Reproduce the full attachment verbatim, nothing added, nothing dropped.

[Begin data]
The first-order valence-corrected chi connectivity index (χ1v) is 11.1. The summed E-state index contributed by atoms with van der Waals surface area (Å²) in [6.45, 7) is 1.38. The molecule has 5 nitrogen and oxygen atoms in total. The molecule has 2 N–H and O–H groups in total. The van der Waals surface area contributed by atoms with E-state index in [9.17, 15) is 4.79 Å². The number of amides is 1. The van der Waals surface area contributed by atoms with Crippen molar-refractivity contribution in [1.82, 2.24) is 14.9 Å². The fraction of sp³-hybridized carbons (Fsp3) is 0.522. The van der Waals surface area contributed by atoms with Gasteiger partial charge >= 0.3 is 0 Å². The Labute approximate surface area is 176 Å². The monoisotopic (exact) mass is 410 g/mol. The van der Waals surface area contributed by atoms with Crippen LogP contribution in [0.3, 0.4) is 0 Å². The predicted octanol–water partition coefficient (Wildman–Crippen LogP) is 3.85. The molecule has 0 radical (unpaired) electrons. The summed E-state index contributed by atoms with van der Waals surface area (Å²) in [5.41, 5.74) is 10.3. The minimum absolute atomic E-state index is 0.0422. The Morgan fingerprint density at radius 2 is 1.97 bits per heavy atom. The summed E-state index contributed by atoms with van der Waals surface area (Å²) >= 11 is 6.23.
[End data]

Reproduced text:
The first-order valence-corrected chi connectivity index (χ1v) is 11.1. The summed E-state index contributed by atoms with van der Waals surface area (Å²) in [6.45, 7) is 1.38. The molecule has 5 nitrogen and oxygen atoms in total. The molecule has 2 N–H and O–H groups in total. The van der Waals surface area contributed by atoms with E-state index in [9.17, 15) is 4.79 Å². The number of amides is 1. The van der Waals surface area contributed by atoms with Crippen molar-refractivity contribution in [1.82, 2.24) is 14.9 Å². The fraction of sp³-hybridized carbons (Fsp3) is 0.522. The van der Waals surface area contributed by atoms with Gasteiger partial charge >= 0.3 is 0 Å². The Labute approximate surface area is 176 Å². The monoisotopic (exact) mass is 410 g/mol. The van der Waals surface area contributed by atoms with Crippen LogP contribution in [0.3, 0.4) is 0 Å². The predicted octanol–water partition coefficient (Wildman–Crippen LogP) is 3.85. The molecule has 0 radical (unpaired) electrons. The summed E-state index contributed by atoms with van der Waals surface area (Å²) in [5.41, 5.74) is 10.3. The minimum absolute atomic E-state index is 0.0422. The Morgan fingerprint density at radius 2 is 1.97 bits per heavy atom. The summed E-state index contributed by atoms with van der Waals surface area (Å²) >= 11 is 6.23.